A lack of resources means battery electric vehicles (BEV) cannot be the auto sector’s only answer to climate change, Toyota Motor Corp’s top scientist said Thursday, warning that focusing on BEVs could lead some drivers to hold onto polluting vehicles.
Gill Pratt, chief executive of the Toyota Research Institute, told reporters that BEVs could make a positive difference in reducing climate change in countries such as Norway, which has a lot of renewable infrastructure.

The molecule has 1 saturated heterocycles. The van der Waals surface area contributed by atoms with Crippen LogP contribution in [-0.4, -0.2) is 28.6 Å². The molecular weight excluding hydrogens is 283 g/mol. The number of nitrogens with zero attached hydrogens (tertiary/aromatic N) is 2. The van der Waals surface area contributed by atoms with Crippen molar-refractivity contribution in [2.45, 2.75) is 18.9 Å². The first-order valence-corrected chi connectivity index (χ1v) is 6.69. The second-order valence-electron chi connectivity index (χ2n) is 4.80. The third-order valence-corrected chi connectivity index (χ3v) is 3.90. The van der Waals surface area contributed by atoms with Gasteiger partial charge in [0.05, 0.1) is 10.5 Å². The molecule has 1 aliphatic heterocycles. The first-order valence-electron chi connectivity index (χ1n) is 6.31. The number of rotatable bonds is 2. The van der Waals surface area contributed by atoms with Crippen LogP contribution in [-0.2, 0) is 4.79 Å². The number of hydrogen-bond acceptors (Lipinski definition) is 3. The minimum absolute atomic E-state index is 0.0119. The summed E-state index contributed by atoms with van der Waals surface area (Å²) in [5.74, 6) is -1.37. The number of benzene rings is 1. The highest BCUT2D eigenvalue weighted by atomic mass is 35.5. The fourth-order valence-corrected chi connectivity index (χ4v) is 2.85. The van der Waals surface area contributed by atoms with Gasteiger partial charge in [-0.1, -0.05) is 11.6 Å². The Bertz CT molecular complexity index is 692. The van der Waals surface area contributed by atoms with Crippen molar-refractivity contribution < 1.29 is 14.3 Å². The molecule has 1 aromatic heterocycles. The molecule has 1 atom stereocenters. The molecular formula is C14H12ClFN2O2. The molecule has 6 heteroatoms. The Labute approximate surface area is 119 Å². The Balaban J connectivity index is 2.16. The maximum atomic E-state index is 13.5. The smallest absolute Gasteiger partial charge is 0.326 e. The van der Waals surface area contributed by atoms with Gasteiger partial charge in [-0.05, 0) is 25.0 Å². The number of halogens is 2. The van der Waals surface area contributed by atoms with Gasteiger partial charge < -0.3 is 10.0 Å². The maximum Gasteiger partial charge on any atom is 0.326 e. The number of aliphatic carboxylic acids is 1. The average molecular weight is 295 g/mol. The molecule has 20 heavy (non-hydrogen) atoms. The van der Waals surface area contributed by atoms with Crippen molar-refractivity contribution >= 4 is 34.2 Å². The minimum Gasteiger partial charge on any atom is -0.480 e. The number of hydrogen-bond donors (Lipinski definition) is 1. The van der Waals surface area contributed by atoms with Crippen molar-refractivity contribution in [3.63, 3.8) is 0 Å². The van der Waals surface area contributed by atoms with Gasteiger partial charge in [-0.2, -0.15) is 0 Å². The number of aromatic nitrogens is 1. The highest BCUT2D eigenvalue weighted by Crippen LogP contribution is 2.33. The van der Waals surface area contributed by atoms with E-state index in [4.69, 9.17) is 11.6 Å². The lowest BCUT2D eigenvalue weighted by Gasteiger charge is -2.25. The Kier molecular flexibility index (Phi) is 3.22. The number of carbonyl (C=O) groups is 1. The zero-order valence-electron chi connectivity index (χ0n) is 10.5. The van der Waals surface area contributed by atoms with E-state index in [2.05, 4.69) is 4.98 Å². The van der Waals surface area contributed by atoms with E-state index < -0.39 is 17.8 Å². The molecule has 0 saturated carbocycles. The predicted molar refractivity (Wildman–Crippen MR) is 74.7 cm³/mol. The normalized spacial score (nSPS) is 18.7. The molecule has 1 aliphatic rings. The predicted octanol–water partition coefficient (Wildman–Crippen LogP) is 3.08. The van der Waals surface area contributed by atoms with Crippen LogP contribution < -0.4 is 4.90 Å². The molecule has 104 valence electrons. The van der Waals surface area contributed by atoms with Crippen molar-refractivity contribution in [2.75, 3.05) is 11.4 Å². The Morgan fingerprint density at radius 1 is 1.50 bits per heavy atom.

But in other parts of the world, where coal is still used to produce power, hybrids were better for CO2 emissions, he added.
On that last point, 99% of electricity in Norway comes from abundant, inexpensive and reliable hydropower. Most countries and most areas do not have such easily available clean electricity generation – a major point missed by numerous social media influencers who point to Norway has having the highest EV sales in the world. Additionally, Norway has generous tax benefits, even access to car pool lanes and others at a discount for EVs – they are heavily subsidized.